Now, life isn't exactly a bed of roses for the dogmatist, either, since she can never really answer the skeptic's demands for an "unmoved mover" in the realm of logic, so to speak. But it's fascinating to imagine the two positions, intertwined together as an infinity of recursive, dialectic contradiction. The skeptic asserts, "You know nothing"; the dogmatist responds, "Then I must know that I know nothing"; the skeptic rejoins, "But to know that, you must presuppose other principles for which you have no justification either!"; and the dogmatist counters, "But in order to know that I need those principles, surely I must know that I need them, so I do know something after all!", and so on ad infinitum. Or ad nauseam, take your pick. The two warring sides endlessly wrap around each other, neither overcoming the other--perhaps like twin strands of intertwined DNA which end up consuming their own tails as an involuted Ouroborus?
But let's not get ahead of ourselves, nor lost in mystical/metaphorical speculation. The key here is that we could apparently resolve the tension if we could ever find a groundless ground. What I call a "groundless ground" shows up in many places: as Aristotle's "prime mover," as Aquinas' "uncaused cause," as the idea of a necessary entity or fact in general, as a self-caused being, as that which needs no justification, as a "primitive fact," as Kant's description of "the unconditioned." To find such a ground and look out from it would yield the fabled view from nowhere, the view sub specie aeternitatis, the God's-eye view. This perspective, and none other, would be satisfactorily "outside of the system" to satisfy both skeptic and dogmatist. (Hopefully.)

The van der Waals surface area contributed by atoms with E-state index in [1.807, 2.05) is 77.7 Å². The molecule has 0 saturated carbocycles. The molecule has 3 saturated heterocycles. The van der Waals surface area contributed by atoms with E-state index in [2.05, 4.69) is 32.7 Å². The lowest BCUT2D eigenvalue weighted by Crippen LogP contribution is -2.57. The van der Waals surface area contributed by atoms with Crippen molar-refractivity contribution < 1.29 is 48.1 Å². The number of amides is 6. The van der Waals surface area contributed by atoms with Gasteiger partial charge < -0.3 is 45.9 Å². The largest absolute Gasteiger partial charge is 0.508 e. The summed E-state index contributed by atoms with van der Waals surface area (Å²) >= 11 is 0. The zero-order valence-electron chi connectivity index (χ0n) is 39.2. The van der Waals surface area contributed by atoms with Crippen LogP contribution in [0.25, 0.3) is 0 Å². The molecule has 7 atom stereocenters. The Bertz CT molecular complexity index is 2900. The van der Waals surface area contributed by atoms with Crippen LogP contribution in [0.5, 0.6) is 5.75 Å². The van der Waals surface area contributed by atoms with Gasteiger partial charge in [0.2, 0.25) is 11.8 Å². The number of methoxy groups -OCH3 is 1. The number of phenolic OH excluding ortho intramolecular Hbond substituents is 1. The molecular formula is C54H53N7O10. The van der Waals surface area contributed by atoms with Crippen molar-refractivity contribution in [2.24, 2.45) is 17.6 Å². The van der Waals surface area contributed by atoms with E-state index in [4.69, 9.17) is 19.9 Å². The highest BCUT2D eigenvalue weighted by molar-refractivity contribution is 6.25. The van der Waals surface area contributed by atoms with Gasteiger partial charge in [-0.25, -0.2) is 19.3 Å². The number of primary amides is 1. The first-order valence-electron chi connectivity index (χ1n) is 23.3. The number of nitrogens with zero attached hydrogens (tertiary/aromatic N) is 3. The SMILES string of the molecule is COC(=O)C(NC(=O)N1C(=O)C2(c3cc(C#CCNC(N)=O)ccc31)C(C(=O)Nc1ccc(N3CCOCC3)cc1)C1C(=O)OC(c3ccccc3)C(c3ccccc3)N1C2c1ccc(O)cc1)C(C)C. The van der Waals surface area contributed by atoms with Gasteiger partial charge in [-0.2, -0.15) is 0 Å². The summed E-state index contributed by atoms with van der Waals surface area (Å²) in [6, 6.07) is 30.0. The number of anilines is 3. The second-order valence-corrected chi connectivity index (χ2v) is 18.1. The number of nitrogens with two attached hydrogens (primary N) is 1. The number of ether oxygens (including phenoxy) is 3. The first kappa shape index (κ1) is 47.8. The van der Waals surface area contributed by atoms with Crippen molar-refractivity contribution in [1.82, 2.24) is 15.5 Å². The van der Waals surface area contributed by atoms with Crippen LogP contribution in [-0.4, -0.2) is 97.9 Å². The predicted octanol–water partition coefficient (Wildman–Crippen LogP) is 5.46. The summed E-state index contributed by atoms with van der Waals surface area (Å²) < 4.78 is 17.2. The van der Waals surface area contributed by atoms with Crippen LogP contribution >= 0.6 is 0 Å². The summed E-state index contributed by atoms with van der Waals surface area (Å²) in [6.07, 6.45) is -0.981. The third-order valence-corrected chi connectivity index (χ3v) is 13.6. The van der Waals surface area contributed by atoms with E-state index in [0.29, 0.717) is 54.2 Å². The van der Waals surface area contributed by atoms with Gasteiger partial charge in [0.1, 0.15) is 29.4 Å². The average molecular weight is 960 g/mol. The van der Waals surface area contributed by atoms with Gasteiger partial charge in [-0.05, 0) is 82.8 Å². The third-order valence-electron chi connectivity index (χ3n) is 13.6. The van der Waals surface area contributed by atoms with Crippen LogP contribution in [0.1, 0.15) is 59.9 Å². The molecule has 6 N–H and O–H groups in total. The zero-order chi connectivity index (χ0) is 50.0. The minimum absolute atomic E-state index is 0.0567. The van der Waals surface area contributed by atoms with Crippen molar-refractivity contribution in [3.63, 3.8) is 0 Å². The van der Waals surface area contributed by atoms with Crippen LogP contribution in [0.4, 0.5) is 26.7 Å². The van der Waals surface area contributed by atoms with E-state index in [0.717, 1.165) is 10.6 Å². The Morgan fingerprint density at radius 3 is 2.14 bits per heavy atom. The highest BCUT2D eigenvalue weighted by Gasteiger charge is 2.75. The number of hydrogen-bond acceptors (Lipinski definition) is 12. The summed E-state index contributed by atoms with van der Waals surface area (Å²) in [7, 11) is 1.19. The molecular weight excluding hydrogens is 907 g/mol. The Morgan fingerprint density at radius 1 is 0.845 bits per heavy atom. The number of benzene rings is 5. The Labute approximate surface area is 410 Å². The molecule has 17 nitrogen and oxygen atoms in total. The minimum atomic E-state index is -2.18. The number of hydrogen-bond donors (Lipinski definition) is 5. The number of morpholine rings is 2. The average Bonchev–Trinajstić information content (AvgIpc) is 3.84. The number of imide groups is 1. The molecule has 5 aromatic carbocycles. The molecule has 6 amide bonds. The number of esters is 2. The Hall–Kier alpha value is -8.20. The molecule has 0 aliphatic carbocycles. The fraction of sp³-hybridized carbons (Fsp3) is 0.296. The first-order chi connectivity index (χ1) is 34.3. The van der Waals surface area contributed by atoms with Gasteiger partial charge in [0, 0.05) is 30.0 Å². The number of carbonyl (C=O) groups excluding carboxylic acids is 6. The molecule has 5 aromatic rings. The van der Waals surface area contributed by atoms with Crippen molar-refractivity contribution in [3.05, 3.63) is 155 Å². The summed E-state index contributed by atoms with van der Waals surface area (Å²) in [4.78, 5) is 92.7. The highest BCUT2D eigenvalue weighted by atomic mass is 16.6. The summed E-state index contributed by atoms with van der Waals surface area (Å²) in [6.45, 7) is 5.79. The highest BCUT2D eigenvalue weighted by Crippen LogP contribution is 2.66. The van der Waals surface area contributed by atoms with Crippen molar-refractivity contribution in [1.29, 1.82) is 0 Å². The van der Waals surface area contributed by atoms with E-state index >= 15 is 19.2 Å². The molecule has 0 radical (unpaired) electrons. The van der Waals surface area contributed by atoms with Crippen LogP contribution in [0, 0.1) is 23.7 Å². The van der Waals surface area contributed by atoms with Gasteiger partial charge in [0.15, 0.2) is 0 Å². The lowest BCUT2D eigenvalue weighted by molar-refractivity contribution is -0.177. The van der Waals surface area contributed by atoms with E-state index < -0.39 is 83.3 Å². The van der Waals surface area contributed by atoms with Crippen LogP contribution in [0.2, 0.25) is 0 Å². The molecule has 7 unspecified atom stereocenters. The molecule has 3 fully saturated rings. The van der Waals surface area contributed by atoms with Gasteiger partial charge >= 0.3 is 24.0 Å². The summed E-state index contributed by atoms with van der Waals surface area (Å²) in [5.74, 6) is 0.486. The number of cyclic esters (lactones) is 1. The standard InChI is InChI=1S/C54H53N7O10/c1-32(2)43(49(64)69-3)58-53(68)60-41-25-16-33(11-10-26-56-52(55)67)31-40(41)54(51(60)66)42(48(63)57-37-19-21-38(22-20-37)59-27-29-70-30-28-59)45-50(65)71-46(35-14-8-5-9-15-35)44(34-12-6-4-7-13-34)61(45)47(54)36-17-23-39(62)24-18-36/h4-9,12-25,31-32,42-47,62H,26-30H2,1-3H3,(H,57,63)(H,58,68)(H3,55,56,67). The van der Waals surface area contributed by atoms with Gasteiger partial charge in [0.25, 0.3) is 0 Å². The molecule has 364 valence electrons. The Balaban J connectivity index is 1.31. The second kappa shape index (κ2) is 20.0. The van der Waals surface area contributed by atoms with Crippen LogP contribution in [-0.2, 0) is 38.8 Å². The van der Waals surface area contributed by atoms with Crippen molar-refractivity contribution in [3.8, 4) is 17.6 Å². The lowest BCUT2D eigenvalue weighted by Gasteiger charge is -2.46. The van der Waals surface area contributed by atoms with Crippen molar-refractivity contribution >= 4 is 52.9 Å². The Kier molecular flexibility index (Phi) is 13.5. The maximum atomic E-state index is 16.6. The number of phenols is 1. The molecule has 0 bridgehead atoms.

It's no surprise, then, that my description of the clash above mirrors Kant's Antinomies of Pure Reason, where my "dogmatism" would map on to the rationalist understanding of metaphysics, and skepticism to the empiricist understanding. Roughly, anyhow. To be more precise, Kant thought that both rationalist and empiricist sought a "groundless ground" (the "unconditioned"), but they sought it from different starting premises; whereas my dogmatist/skeptic divide does not show both sides seeking an unconditioned ground so much as the denial that there is such a thing on the skeptical side. So take the comparison with a grain of salt--I'd have more to say about justifying my analogy/mapping, but I'm running out of motivation at this point.
Tuesday, January 13, 2009
Friday, January 2, 2009
The ancient Greeks found numbers fascinating in an unprecedented way (or so Morris Kline's Mathematics for the Nonmathematician informs me). Rather than adopting the more practical attitude of the Egyptians and Mesopotamians toward numbers, the Greeks recognized a conceptual beauty in the ability use the self-same methods on any possible collection of objects. That is to say, abstraction, and the universality thereof.
To assign a single, unique label to every quantity, and then to perform mental operations upon them which, amazingly, correctly modeled comparable situations in reality--astonishing. And I do mean that without irony.
Take a pie or any appropriately divisible object. Cut it into halves, then cut each half into thirds. We take it for granted today that the answer may be computed easily through a mechanical procedure: (1 * 1/2) * 1/3 = 1/6. This is to say that, without having made any cuts or further measurements, we already know with certainty what size the smaller pieces will be! (Or the size that they will approximate, because it is not an ideal world.)
But this is a fantastic discovery, for by beginning from only a few known facts, we discover what must be the case for physical objects after manipulating them--all without having left our armchairs.